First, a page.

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Road to the Big Game: Path to the Super Bowl

I don't even like typing "Super Bowl" this far out, but so be it.

The Seahawks will travel to Chicago next weekend to face the Bears. If the Seahawks win and the Packers beat the Falcons, Seattle will host the NFC Championship. Atlanta hosts Green Bay in the late game on Saturday. The Falcons are sometimes referred to as the "Dirty Birds." This post could have been written by a computer program. I am eating orange creamsicle yogurt. Google does not recognize "creamsicle" as a word, but Google is wrong.

The last time the Seahawks faced the Bears, the Seahawks were able to win because of their ability to pressure the edge and neutralize Chicago's premier edge rusher: Julius Peppers. Despite only eight sacks on the season, Peppers ranks fourth in EP/A. His value from a scheme perspective is even greater. Lovie Smith's Tampa 2 requires consistently disruptive linemen, and though Israel Idonije is good, he's no Peppers. Peppers is better at playing defensive end in the National Football League. I am very tired and more than a little hungover, but this post is overdue and so must be written. Russell Okung locked down Peppers in week six.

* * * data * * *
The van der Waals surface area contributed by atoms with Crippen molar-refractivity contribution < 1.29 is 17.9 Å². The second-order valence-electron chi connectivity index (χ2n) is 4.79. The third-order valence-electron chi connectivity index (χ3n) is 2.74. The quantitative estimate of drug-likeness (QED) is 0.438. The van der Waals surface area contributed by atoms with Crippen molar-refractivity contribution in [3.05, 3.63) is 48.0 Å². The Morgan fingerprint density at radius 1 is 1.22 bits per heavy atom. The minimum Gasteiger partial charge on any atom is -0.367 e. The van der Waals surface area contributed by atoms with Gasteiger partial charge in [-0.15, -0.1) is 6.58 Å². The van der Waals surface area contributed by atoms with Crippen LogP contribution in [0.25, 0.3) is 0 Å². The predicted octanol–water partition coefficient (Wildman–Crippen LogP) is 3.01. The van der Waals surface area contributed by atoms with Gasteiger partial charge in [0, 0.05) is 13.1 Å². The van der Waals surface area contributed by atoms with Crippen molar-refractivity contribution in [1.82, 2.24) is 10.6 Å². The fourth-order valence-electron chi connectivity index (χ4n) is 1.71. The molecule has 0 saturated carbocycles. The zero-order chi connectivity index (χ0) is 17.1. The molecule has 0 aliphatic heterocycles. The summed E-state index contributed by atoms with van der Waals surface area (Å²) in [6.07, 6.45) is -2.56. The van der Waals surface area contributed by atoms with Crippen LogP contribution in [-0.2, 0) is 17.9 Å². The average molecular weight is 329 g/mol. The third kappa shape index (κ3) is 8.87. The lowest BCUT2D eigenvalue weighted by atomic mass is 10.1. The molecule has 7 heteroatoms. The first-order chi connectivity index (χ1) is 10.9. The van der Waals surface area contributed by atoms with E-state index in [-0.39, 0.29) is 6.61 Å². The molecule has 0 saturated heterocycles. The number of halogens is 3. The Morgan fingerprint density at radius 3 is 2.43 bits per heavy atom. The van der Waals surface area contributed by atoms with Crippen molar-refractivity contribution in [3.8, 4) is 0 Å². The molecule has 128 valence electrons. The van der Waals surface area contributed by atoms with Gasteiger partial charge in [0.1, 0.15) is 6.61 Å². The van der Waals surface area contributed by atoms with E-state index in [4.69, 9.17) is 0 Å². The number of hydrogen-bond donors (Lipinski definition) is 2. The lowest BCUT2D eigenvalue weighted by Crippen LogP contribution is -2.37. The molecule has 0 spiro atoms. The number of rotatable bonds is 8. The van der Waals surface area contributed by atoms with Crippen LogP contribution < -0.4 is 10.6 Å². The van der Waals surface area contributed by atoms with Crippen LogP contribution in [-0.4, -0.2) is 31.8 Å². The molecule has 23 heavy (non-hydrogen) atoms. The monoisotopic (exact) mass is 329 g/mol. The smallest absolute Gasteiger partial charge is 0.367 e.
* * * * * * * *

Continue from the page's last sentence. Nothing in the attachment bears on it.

The Seahawks offense erupted like a volcano, spewing hot ash and cinder on the Bears for 352 total yards. 352 yards of hot ash and cinder, you see. Which is a lot, but not a lot for a volcano to spew. The 2010 Bears defense has allowed 314 yards per game, ninth in the NFL. The Seahawks exceeded that average and thus are better than Julius Jones.

The Seahawks controlled the Bears edge rush and dominated the Bears offensive tackles. That's not hard. They are very bad. Starting left tackle Frank Omiyale has allowed 13 sacks. Starting right tackle J'Marcus Webb has allowed 10.5 in 12 starts. Raheem Brock and Chris Clemons should extend their bet with Dwight Freeney and Robert Mathis through the postseason. They would win.

The path to the Super Bowl leads through Chicago.

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